This year, we’ve expanded the project and our partners, aiming to provide legal and advocacy assistance across the country.

Some of our work has focused on the relationships between health agencies, policies on including Lyme disease information on government websites, and Lyme vaccine development.

At the halfway mark of the semester, over a dozen students have completed over 70 hours of pro bono work relating to Lyme disease. With these students continuing to work on various projects, we estimate that our ambitious goal of doing 150 hours of pro bono work relating to Lyme disease should be realized by the end of the semester.

Through this project, we are utilizing the incredible resources we have access to and sharing the skills we’ve learned while at Duke. As LDAP continues, we’re proud of everything our volunteers can do to further the fight for change. We’re grateful to Duke University’s School of Law and all our partners for giving us the opportunity to work for the benefit of the Lyme community.


**Food For Thought**

This is the first I’ve heard of this work, so I don’t pretend to understand everything they are attempting to do other than what is stated in this brief article.  That said, it is my experience that many with a sincere desire to help the Lyme/MSIDS community are uneducated about the sordid backstory of government deception – including fraud, corruption, and underhanded manipulation at every turn, conflicts of interest, and the ongoing yet fruitless attempts to work with these same corrupt government agencies.

This backstory is foundational to know in order to move forward wisely.  Not knowing and understanding this backstory means more time, effort, and money will be wasted, and a lot has already been wasted.

When I read that their efforts include:

  • relationships between health agencies
  • policies on including Lyme disease information on government websites
  • Lyme vaccine development
I am immediately skeptical.
  1. a relationship with any federal health agency has been a complete and utter waste of time, historically
  2. information on government websites will never change until the accepted, government dictated paradigm changes.  It is my opinion that hell will freeze over before this happens.  I pray I’m wrong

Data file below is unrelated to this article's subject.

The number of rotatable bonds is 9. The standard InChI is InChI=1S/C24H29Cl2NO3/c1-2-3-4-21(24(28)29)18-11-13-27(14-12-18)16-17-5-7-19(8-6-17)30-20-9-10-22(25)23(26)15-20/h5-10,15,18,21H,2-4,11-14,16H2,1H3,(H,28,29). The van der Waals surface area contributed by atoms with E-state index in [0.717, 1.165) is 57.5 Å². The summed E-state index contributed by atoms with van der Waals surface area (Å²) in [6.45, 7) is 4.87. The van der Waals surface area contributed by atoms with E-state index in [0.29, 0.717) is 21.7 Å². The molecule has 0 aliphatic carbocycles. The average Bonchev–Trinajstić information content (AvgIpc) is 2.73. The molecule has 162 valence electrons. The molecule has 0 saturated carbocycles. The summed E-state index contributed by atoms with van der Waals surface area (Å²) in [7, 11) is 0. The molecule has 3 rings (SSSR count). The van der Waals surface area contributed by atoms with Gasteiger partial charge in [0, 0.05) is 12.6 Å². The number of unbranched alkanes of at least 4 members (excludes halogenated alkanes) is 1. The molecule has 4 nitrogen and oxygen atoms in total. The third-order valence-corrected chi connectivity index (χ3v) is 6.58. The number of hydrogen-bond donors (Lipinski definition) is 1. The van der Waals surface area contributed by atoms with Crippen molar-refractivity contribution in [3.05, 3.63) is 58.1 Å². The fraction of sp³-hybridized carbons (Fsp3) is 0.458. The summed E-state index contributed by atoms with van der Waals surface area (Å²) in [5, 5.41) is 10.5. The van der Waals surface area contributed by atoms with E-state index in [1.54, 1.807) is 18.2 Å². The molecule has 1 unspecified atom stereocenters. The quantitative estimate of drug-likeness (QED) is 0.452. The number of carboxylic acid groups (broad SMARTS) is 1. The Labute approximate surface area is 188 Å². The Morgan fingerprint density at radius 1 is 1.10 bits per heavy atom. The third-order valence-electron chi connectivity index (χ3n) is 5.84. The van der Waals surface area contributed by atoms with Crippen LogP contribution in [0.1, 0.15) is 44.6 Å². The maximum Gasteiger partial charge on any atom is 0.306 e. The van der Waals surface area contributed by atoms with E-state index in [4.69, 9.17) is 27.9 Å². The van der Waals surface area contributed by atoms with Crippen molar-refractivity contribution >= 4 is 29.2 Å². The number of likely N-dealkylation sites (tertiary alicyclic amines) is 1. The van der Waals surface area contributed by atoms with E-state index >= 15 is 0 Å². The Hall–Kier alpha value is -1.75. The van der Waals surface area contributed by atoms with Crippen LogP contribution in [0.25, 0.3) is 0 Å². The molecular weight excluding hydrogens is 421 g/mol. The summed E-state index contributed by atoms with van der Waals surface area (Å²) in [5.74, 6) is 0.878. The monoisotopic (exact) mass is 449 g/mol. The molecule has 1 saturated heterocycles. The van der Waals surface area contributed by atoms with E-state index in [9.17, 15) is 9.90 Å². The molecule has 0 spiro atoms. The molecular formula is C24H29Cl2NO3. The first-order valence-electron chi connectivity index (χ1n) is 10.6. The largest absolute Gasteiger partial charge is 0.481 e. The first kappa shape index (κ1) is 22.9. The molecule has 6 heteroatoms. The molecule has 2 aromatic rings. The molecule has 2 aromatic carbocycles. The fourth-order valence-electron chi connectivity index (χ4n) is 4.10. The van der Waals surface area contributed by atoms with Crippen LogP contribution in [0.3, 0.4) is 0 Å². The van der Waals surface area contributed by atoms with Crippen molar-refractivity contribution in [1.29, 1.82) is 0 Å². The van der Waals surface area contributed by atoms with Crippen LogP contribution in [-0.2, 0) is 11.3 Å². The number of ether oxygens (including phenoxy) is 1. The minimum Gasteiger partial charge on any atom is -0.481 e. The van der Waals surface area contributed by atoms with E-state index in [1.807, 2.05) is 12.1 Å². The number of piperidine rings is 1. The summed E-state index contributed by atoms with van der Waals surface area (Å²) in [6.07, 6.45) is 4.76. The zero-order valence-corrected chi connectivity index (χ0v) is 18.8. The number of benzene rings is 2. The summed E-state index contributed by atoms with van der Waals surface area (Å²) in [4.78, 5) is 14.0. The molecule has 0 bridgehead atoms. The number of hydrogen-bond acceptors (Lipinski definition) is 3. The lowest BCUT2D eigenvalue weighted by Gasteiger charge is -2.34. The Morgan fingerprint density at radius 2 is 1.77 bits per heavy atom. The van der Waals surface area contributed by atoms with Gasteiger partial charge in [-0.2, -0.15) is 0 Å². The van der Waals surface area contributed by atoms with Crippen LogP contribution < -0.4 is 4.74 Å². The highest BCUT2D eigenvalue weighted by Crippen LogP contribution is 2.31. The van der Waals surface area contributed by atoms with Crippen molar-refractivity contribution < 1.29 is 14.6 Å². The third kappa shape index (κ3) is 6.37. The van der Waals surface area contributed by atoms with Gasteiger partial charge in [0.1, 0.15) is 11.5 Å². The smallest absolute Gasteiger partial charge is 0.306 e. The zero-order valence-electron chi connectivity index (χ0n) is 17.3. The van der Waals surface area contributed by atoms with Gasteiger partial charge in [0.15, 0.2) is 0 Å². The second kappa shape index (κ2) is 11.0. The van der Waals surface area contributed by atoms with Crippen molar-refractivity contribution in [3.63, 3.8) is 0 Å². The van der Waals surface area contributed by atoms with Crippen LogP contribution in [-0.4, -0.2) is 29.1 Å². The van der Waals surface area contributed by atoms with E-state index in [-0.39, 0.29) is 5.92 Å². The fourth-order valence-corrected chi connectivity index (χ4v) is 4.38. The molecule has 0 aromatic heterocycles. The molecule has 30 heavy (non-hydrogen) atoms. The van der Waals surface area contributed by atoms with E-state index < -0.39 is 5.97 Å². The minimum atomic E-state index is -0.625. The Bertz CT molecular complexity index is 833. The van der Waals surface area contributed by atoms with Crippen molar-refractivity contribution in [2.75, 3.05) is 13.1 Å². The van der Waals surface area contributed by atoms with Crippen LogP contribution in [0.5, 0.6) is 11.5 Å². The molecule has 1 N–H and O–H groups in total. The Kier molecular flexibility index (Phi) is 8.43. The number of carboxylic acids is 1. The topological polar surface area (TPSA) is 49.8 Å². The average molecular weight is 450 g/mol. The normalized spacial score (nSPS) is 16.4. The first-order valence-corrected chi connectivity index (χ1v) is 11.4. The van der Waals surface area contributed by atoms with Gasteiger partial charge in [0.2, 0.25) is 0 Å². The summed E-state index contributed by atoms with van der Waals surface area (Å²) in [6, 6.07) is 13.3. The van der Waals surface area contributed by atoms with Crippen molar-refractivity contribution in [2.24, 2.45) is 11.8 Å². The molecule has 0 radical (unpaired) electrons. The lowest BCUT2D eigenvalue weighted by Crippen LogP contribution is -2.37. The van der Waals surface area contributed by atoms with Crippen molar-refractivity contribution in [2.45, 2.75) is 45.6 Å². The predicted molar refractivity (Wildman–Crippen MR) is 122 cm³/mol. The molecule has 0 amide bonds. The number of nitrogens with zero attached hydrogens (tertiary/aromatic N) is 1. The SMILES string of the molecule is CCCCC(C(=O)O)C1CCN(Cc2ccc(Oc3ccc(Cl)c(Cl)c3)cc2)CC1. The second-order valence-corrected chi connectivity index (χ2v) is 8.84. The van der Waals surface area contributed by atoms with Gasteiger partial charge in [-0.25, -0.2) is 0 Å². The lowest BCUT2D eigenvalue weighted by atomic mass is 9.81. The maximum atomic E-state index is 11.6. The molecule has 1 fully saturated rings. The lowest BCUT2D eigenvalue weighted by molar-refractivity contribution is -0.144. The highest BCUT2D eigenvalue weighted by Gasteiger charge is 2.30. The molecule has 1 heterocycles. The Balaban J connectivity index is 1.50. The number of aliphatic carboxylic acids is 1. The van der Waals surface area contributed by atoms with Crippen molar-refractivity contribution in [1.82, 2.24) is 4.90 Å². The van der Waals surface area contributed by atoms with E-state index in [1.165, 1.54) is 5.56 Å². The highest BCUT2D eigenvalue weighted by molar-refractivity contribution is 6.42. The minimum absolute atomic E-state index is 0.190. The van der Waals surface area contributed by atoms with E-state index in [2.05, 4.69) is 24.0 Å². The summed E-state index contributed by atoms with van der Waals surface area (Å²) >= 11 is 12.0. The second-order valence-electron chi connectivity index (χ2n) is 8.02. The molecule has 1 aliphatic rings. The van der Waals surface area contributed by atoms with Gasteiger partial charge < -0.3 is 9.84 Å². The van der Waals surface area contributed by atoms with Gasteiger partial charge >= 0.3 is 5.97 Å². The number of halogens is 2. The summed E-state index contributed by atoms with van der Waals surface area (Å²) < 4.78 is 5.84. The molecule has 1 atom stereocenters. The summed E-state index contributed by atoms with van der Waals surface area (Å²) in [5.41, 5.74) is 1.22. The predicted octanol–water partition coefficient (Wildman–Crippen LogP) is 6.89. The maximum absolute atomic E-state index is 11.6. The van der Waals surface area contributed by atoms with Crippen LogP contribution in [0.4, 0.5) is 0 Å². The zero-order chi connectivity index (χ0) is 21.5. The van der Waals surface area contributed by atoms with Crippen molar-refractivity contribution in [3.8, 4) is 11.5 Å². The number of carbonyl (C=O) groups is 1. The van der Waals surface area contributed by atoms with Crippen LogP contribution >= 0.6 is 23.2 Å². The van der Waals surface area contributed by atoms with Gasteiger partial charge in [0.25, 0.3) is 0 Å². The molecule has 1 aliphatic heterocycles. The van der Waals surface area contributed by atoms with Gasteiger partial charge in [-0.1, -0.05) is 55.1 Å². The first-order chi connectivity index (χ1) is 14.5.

3. Lyme “vaccine” development is dead in the water as far as I’m concerned until problems 1 & 2 are rectified because they are all intertwined. For instance, you can not have a “vaccine” for a chronic condition(s) and Lyme/MSIDS is just such an illness, which is also the reason ‘the powers that be’ will never admit in 1,000 years that Lyme/MSIDS is a persistent infection(s).  There’s too much money to be made in “vaccine” development and our government owns patents on many “vaccines” and receives royalties on said products.  This merry-go round has been spinning for over 40 years without end.  Further, coinfection involvement muddies the picture considerably and has still not been recognized and taken into account by the federal government and mainstream medicine.  Not only is it impossible to “vaccinated” for a chronic infection(s), it’s also impossible to “vaccinate” for numerous pathogens simultaneously that often work symbiotically, and it’s close to impossible to even accurately test for these infections to begin with.  There’s a bevy of problems that need to be addressed before the word “vaccine” should be even uttered.
  4. the emphasis is always on a “magic cure all” and rarely on effective treatments for the folks that are suffering now
I look at these young, fresh faces and worry that yet another well meaning exploit will result in frustration and stalemate.
I guess I’m showing my age.